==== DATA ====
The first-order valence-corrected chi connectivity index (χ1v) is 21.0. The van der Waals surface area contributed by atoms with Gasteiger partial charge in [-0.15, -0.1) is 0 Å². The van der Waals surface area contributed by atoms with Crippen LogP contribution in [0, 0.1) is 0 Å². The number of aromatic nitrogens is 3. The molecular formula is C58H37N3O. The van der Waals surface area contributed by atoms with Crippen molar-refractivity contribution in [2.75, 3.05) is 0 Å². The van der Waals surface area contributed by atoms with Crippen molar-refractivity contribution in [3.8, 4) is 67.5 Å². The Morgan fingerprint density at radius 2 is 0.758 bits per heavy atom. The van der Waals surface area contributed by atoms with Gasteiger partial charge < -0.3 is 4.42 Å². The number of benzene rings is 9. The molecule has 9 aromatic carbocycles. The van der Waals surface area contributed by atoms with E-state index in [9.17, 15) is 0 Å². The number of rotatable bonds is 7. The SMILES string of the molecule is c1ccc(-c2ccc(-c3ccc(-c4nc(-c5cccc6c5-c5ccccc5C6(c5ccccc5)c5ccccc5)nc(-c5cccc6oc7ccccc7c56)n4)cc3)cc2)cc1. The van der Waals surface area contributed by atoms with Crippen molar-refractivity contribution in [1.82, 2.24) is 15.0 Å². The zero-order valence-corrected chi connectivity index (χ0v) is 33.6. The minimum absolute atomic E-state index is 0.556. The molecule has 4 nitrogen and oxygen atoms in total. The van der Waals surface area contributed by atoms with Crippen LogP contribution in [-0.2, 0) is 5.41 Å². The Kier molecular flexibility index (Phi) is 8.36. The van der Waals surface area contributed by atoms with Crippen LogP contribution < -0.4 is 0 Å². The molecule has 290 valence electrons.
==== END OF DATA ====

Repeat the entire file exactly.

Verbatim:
The first-order valence-corrected chi connectivity index (χ1v) is 21.0. The van der Waals surface area contributed by atoms with Gasteiger partial charge in [-0.15, -0.1) is 0 Å². The van der Waals surface area contributed by atoms with Crippen LogP contribution in [0, 0.1) is 0 Å². The number of aromatic nitrogens is 3. The molecular formula is C58H37N3O. The van der Waals surface area contributed by atoms with Crippen molar-refractivity contribution in [2.75, 3.05) is 0 Å². The van der Waals surface area contributed by atoms with Crippen molar-refractivity contribution in [3.8, 4) is 67.5 Å². The Morgan fingerprint density at radius 2 is 0.758 bits per heavy atom. The van der Waals surface area contributed by atoms with Gasteiger partial charge < -0.3 is 4.42 Å². The number of benzene rings is 9. The molecule has 9 aromatic carbocycles. The van der Waals surface area contributed by atoms with E-state index in [9.17, 15) is 0 Å². The number of rotatable bonds is 7. The SMILES string of the molecule is c1ccc(-c2ccc(-c3ccc(-c4nc(-c5cccc6c5-c5ccccc5C6(c5ccccc5)c5ccccc5)nc(-c5cccc6oc7ccccc7c56)n4)cc3)cc2)cc1. The van der Waals surface area contributed by atoms with Crippen molar-refractivity contribution in [1.82, 2.24) is 15.0 Å². The zero-order valence-corrected chi connectivity index (χ0v) is 33.6. The minimum absolute atomic E-state index is 0.556. The molecule has 4 nitrogen and oxygen atoms in total. The van der Waals surface area contributed by atoms with Crippen LogP contribution in [-0.2, 0) is 5.41 Å². The Kier molecular flexibility index (Phi) is 8.36. The van der Waals surface area contributed by atoms with Crippen LogP contribution < -0.4 is 0 Å². The molecule has 290 valence electrons.